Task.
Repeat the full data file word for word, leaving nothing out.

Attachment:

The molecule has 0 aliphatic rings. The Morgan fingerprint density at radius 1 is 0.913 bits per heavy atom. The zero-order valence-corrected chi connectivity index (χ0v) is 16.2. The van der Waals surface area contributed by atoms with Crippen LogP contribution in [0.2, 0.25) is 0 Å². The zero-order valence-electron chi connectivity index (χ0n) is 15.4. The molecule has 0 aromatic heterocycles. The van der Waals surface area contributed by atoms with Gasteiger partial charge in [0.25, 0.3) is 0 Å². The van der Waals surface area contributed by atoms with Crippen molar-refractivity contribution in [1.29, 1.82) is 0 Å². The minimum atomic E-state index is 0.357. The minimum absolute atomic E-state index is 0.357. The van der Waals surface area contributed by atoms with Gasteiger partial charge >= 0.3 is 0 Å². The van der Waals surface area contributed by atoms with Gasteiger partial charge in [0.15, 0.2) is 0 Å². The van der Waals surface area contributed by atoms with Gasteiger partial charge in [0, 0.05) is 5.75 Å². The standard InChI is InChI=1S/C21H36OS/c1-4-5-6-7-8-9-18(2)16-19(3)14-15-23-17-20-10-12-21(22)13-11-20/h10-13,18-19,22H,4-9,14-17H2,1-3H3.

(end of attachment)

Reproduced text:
The molecule has 0 aliphatic rings. The Morgan fingerprint density at radius 1 is 0.913 bits per heavy atom. The zero-order valence-corrected chi connectivity index (χ0v) is 16.2. The van der Waals surface area contributed by atoms with Crippen LogP contribution in [0.2, 0.25) is 0 Å². The zero-order valence-electron chi connectivity index (χ0n) is 15.4. The molecule has 0 aromatic heterocycles. The van der Waals surface area contributed by atoms with Gasteiger partial charge in [0.25, 0.3) is 0 Å². The van der Waals surface area contributed by atoms with Crippen molar-refractivity contribution in [1.29, 1.82) is 0 Å². The minimum atomic E-state index is 0.357. The minimum absolute atomic E-state index is 0.357. The van der Waals surface area contributed by atoms with Gasteiger partial charge >= 0.3 is 0 Å². The van der Waals surface area contributed by atoms with Gasteiger partial charge in [0.15, 0.2) is 0 Å². The van der Waals surface area contributed by atoms with Gasteiger partial charge in [0, 0.05) is 5.75 Å². The standard InChI is InChI=1S/C21H36OS/c1-4-5-6-7-8-9-18(2)16-19(3)14-15-23-17-20-10-12-21(22)13-11-20/h10-13,18-19,22H,4-9,14-17H2,1-3H3.